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Multiphasic analysis of whole exome sequencing data identifies a novel mutation of ACTG1 in a nonsyndromic hearing loss family

Gibeom Park1, Jungsoo Gim3, Ah Reum Kim2, Kyu-Hee Han2, Hyo-Sang Kim2, Seung-Ha Oh2, Taesung Park34, Woong-Yang Park67* and Byung Yoon Choi25*

Author Affiliations

1 Departments of Biomedical Sciences, Seoul National University Graduate School, 110-799, Seoul, Korea

2 Department of Otolaryngology, Seoul National University College of Medicine, 110-799, Seoul, Korea

3 Interdiciplinary Program for Bioinformatics, College of Natural Science, Seoul National University, 151-742, Seoul, Korea

4 Department of Statistics, College of Natural Science, Seoul National University, 151-742, Seoul, Korea

5 Department of Otolaryngology, Seoul National University Bundang Hospital, 463-707, Seongnam, Korea

6 Department of Molecular Cell Biology, Sungkyunkwan University School of Medicine, 135-710, Seoul, Korea

7 Translational Genomics Laboratory, Samsung Genome Institute, Samsung Medical Center, 135-710, Seoul, Korea

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BMC Genomics 2013, 14:191  doi:10.1186/1471-2164-14-191

Published: 18 March 2013



The genetic heterogeneity of sensorineural hearing loss is a major hurdle to the efficient discovery of disease-causing genes. We designed a multiphasic analysis of copy number variation (CNV), linkage, and single nucleotide variation (SNV) of whole exome sequencing (WES) data for the efficient discovery of mutations causing nonsyndromic hearing loss (NSHL).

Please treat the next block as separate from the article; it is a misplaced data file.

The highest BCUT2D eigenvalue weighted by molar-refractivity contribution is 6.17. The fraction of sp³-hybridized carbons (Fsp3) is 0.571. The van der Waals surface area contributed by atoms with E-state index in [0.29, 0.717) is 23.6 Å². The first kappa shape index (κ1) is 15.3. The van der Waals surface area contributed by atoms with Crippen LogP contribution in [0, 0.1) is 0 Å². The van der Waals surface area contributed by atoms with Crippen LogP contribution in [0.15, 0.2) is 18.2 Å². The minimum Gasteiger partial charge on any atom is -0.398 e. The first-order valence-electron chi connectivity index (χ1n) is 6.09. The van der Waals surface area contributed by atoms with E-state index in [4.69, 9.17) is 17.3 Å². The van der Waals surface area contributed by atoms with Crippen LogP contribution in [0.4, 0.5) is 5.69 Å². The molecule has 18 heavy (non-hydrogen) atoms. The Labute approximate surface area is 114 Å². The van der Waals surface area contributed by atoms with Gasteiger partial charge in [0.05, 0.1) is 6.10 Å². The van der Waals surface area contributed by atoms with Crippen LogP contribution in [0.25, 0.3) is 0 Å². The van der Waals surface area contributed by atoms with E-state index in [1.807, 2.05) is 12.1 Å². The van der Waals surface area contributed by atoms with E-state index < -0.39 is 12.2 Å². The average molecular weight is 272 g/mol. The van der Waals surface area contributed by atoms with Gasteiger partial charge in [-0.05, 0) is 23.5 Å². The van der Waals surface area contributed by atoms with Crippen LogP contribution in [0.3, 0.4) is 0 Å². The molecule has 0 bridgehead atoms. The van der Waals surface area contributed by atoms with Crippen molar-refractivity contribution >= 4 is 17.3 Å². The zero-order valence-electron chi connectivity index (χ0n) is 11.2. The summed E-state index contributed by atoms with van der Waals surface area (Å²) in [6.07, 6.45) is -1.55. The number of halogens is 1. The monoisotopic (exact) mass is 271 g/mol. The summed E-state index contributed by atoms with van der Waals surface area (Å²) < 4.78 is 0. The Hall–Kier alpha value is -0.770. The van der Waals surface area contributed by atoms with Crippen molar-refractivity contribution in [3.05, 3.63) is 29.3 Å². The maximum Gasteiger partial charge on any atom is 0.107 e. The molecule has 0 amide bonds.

From WES data, we identified five distinct CNV loci from a NSHL family, but they were not co-segregated among patients. Linkage analysis based on SNVs identified six candidate loci (logarithm of odds [LOD] >1.5). We selected 15 SNVs that co-segregated with NSHL in the family, which were located in six linkage candidate loci. Finally, the novel variant p.M305T in ACTG1 (DFNA20/26) was selected as a disease-causing variant.


Here, we present a multiphasic CNV, linkage, and SNV analysis of WES data for the identification of a candidate mutation causing NSHL. Our stepwise, multiphasic approach enabled us to expedite the discovery of disease-causing variants from a large number of patient variants.

Hearing loss; Copy number variation; Linkage analysis; Single nucleotide variation; Mutation analysis